Ely mayor Chuck Novak pointed out a report that showed population declines in Ely, Winton and the surrounding townships. Another report showed the number of customers in the city’s utility service area is declining.
We like optimism as much as the next person but there needs to be a basis of understanding that where we are now is not where we want to be. Looking at Ely through rose colored glasses might make people feel better but it ignores our current situation.
The struggle for this area has been to attract young families with good paying jobs. We have too many situations where mom and/or dad are working multiple jobs and still ending up collecting government assistance just to survive.


Forest Service to stimulate economy with another fire

The Forest Service will apparently attempt to stimulate the local economy by starting more fires in the Boundary Waters Canoe Area this fall.
After disastrous decisions in 2011 and earlier this year, the Forest Service is using the 1999 blowdown as justification for four more “prescribed fires.”
These used to be called controlled burns but when the agency continued to lose control, the name was changed to prescribed.
We still don’t know what has changed since the decision was made to pour 1,700 gallons of jellied gasoline on a 135 acre fire up the Fernberg. This monumental SNAFU cost taxpayers $22 million, caused people to be evacuated from their homes and burned over 92,000 acres.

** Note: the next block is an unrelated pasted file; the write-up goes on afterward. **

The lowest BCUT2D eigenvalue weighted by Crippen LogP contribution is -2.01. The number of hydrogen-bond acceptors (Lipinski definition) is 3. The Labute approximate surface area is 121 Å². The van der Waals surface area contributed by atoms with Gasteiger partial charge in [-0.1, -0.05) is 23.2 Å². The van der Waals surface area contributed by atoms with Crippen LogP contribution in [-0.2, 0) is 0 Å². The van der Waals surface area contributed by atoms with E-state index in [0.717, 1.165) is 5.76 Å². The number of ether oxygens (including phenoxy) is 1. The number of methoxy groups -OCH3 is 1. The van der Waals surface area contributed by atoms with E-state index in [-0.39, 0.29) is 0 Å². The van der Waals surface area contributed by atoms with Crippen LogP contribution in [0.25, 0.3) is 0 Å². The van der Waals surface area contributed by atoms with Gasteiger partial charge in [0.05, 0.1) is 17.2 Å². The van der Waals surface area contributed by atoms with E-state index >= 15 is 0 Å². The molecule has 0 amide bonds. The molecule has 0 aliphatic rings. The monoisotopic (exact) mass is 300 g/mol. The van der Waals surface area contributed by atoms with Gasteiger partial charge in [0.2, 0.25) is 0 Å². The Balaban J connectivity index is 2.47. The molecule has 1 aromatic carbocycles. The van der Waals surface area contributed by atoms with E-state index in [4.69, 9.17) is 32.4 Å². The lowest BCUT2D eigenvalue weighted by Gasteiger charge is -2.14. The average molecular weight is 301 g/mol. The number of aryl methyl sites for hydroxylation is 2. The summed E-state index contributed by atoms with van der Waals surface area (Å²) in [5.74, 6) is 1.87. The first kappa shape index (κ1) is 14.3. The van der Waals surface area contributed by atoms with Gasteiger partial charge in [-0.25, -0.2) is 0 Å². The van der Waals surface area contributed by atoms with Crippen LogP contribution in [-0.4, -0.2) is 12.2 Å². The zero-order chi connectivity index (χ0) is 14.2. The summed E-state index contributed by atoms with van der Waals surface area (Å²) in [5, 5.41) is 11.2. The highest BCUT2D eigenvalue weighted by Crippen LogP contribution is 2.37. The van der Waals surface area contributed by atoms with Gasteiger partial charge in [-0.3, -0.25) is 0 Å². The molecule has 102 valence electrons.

The people responsible for this mess are no longer working here. Screw up at the federal level and you get promoted to somewhere similar to Siberia we hope. Now we have new folks who will hopefully learn from their predecessors’ mistakes.


Why are you working on my brand new road?

It’s a scene playing out throughout the county. Roads that were resurfaced last year, now have work crews on them again. Why is that? It may not be the reason you think.
Based on the comments we’re hearing, some people assume we’re fixing a problem from the original project. That is incorrect. We’re chip sealing, which is the finishing touch that preserves and protects the pavement. It’s a technique we’ve been using for several years, following extensive research about its cost effectiveness and ability to extend the life of the road, and provide a smooth and safer ride.
In recent weeks, we’ve received numerous questions and some concerns about chip sealing. Here are the facts about this process.


Easy to find culture in Ely

We may be living at the end of the road but the opportunities here are not typical of a small town.
One week ago one of the top selling mystery authors in this country made a trip to Ely. William Kent Krueger spoke at the Ely Public Library on a Thursday night.
The room was overflowing with fans and Krueger didn’t disappoint. His fervent presentation was filled with funny stories and connections to his fans living in 55731.